Amar Kayani has one of the most eye-opening tales of redemption in British professional boxing. The 26-year-old from Slough was a street-fighting trouble causer and a self-confessed “bully” who potentially faced years in prison. Now he’s a motivated professional boxer, disarming gang members, setting an example and leading young men away from street violence. 

Kayani (2-0, 1 KO) describes himself as a “scrawny kid” who was bullied at school. For him, boxing offered enough strength, confidence and self-esteem to stand up to his bullies and to fight back. 

The problem was fighting back quickly went too far. 

“I started boxing because I used to get bullied and picked on a little bit,” Kayani told Boxing Social. “What happened with that is that it spiralled out of control. I ended up getting into loads of fights because – where previously I’d get sworn at and I’d leave it – now, because I could box, I’d turn around and say something back and say, ‘Let’s have it!’ and we’d end up fighting. As I got older, it spiralled out of control and people would call me if they had ‘problems’, I was known as that kid.”

Things went from bad to worse and street fighting became a habit that was hard to kick. Kayani felt he had some talent as a boxer, but temporarily drifted away from the sport, fighting on tarmac instead of canvas. 

“Getting into my late teens, when I was in college, I had a lot of my teeth shattered in the front of my mouth. Three or four of my main teeth are fake teeth now,” he said. 

“There was a point in my life where I was in court for a GBH Section 18.21 charge, for fighting – as a boxer you hit someone and you don’t realise how hard you hit them – and there was this ‘popular drug dealer’ I suppose you’d call him. I beat him up and he’s the last person you’d expect to go to the police but he told the police.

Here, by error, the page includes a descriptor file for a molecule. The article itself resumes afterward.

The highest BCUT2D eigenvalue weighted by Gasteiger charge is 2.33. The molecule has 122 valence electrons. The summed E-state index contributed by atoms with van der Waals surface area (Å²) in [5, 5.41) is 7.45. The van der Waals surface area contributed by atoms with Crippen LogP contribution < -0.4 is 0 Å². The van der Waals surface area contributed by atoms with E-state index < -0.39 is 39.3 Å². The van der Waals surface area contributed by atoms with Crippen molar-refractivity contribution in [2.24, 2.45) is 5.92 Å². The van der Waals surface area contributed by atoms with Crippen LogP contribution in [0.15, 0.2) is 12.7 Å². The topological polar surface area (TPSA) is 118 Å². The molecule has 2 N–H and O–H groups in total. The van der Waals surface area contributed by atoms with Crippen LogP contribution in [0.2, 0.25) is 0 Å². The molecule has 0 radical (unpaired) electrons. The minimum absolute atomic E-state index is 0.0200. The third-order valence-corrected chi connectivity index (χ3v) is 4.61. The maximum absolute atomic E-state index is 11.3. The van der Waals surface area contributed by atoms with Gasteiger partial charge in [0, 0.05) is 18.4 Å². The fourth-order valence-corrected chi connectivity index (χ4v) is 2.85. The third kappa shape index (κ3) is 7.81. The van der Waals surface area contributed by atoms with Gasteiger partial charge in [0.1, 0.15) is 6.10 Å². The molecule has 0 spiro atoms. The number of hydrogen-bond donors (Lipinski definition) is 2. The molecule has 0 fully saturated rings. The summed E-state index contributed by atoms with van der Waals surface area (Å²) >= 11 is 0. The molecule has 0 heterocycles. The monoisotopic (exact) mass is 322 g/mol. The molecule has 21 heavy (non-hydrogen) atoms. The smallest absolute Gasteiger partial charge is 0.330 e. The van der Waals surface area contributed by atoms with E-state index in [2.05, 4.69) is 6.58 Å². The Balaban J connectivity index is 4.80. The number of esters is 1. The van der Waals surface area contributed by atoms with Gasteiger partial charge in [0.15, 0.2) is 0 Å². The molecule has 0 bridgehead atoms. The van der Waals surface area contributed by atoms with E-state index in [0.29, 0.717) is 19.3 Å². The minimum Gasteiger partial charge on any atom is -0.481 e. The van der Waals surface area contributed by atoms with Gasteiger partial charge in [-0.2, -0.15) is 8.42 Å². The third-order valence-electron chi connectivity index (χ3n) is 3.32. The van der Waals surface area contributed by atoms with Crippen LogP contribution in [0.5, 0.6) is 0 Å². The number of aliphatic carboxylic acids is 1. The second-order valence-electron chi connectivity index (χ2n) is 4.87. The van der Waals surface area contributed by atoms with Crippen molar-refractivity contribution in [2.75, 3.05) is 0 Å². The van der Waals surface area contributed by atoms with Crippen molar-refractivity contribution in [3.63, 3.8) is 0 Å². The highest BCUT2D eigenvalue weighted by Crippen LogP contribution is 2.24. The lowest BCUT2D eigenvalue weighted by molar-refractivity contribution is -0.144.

“So, I was sitting in the courtroom in front of the jury and my mum was there. It was really bad because they were looking at maybe 8-10 years because of what I did to him. I disfigured his face a little bit. 

“After that, when I didn’t go to prison, I kind of went back and reflected. I’d seen my mum crying in the courtroom and my dad was stressed and my brothers and siblings could barely get any sleep and I thought, ‘You know what? I’ve got to do something about this’. I opened up this camp for all the guys that used to look up to me for being the bad kid, the bad guy, and I said, ‘Come train’.

The casual way in which Kayani recalls that he “disfigured [the dealer’s] face a little bit” reminds us that violence was just a way of life for him as a younger man. Now though, he’s turning bad experiences into good, with a youth initiative that swaps knives for boxing gloves. 

“I was the kid that got bullied – then I ended up doing a lot of the bullying and I went to court but I’ve sorted my life out,” Kayani explains. “I started a youth club for the kids and now I’ve got a boxing club, Kayani Camp, literally just for the kids that went through the same thing as me. I get them off the street and literally sometimes they’re coming in to me – and I have this bag – and they’re throwing in their pocket knives, the little knives they have, so it’s good.